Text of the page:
He was dissecting a cat when I arrived for the interview. The lab-coated doctor sat hunched over the splayed legs of an immobilized gray kitty. I looked away. This wasn’t what I had signed up for. He was supposed to be a neurologist, not a vet.

“You the gal they sent to take Mary’s place?” He spun his stool around to face me, the sharp instrument still in his hand. His words were broken by a slight accent. I glanced toward him, relieved to find that his long torso blocked all but the cat’s tail. 

“Yes, Mary, your secretary,” making clear that the typewriter was my tool, not the scalpel. Whatever would I do if he asked me to assist him? I was an English major, for goodness sake. “You need a typist while she’s on maternity leave, right?” 

The doctor tossed his lab gloves into a bin and shut the door between lab and lobby, leaving the dead cat and the smell of formaldehyde behind. A Swede with thinning gray hair, glasses, and a narrow face, he was tall in an awkward, gangly kind of way—like an adolescent boy whose trousers, no matter how new, always land inches above his ankle. His name was embroidered in red script above a pocket stuffed with pens. My eyes passed over his bulging Adam’s apple and landed on a grin. 

“She’s part of my research project.” The doctor nodded toward the closed door. 

I’d just finished my college freshman year and was working Saturday mornings as a receptionist at the EEG lab of the university’s medical complex. Filling in for the doctor’s secretary was a fulltime summer post with a much-needed salary increase. As far as I could tell, my older sister Sandy was the sole breadwinner in our family, and how much could a twenty-two-year-old secretary earn? 

Mother was enjoying the single life in Miami Beach where she’d gone to reclaim her runaway second husband. Any jobs Mom held during her four-year-and-counting stay barely covered her own living expenses. Our father had left a decade ago. His ten-dollar weekly child support checks disappeared on the stroke of our eighteenth birthdays without even a goodbye note… kind of like his earlier departure. My full scholarship covered tuition, but we’d turned down a student loan meant to cover the rest. Debt wasn’t something our family did. Luckily, I was able to live at home.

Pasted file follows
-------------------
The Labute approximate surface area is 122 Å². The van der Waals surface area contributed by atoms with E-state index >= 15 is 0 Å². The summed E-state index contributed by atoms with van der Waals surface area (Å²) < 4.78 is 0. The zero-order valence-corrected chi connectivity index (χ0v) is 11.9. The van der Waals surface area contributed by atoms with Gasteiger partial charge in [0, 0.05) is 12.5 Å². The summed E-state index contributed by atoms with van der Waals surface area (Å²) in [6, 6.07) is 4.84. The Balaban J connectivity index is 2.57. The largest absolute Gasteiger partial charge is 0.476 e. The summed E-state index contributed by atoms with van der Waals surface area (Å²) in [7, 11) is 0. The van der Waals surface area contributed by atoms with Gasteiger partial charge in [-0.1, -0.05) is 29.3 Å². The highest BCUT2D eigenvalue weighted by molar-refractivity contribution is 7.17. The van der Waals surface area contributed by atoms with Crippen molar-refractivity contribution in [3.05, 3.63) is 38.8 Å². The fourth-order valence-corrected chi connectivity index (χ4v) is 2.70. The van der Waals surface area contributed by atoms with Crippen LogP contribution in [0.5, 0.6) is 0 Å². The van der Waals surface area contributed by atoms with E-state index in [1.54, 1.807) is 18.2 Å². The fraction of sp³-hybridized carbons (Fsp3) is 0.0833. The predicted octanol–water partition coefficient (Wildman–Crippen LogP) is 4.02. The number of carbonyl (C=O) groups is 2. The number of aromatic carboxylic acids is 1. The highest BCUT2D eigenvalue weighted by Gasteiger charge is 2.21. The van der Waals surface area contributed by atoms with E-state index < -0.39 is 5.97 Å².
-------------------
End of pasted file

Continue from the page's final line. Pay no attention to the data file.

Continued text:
“I’ll show you around,” he beckoned, walking ahead in his size big shoes. I followed, wobbling in my two-inch heels. It was the mid-sixties and young women in the Midwest didn’t sport jeans or pants yet, but wore skirts, blouses, and even stockings if it wasn’t too hot. 

The quick tour revealed a reception area offering a desk, file cabinets, and one cracked leather armless chair for the random visitor. Patients were seen at the medical school’s clinic. A worn, brown carpet led into a tiny office that boasted a narrow window offering an encapsulated view of the high-rise buildings that made up the venerable medical complex. The desk was populated with stacks of paper, journals, and books. A credenza stood similarly cluttered, but for a framed photograph peeking out from the piles as though vying for the doctor’s attention. It showed a younger man, one arm circling the shoulders of a curly-haired woman, and the other holding a gap-toothed little boy. 

“My wife and son. He’s 14 now,” he offered, pausing to acknowledge his family. “They’re in Stockholm all summer.” Looking back at me, he waved his hands around the space. “And this is where I do all my great thinking and writing. Your job is to keep me organized and type up my notes.” Would he be joining them? This was to be a summer-long position. And I needed to get all those paid weeks in. A muffled siren from outside signaled the arrival of an ambulance.

“When can you start?”

* * *

I soon settled into a routine. Each morning I’d leave the apartment my sister and I shared and walked the few blocks to the Delmar bus, my brown-bag lunch in hand. A written assignment in the doctor’s scrawl would welcome me to my desk. I’d start pecking away on the IBM Selectric, stopping to take an occasional phone call. During my lunch hour, I’d roam the gentrified neighborhood shops, landing at the local Left Bank bookstore—browsing but not buying. Libraries were my go-to place for books.

I missed the camaraderie of the EEG lab: Laughing with the young female technicians, or greeting apprehensive patients who were about to have their scalps treated like pin cushions to map brain activity for migraines, epilepsy, or worse. Here it was just the doctor and I. He’d be in the clinic most mornings and in the afternoons, he holed up behind closed doors reading. As I had been forewarned, the doctor was not much of a conversationalist. “Hello,” “goodbye,” or explanations of assignments were his offerings. So, I was surprised when I returned from a lunch stroll to be welcomed by his loud greeting and a vase of yellow roses.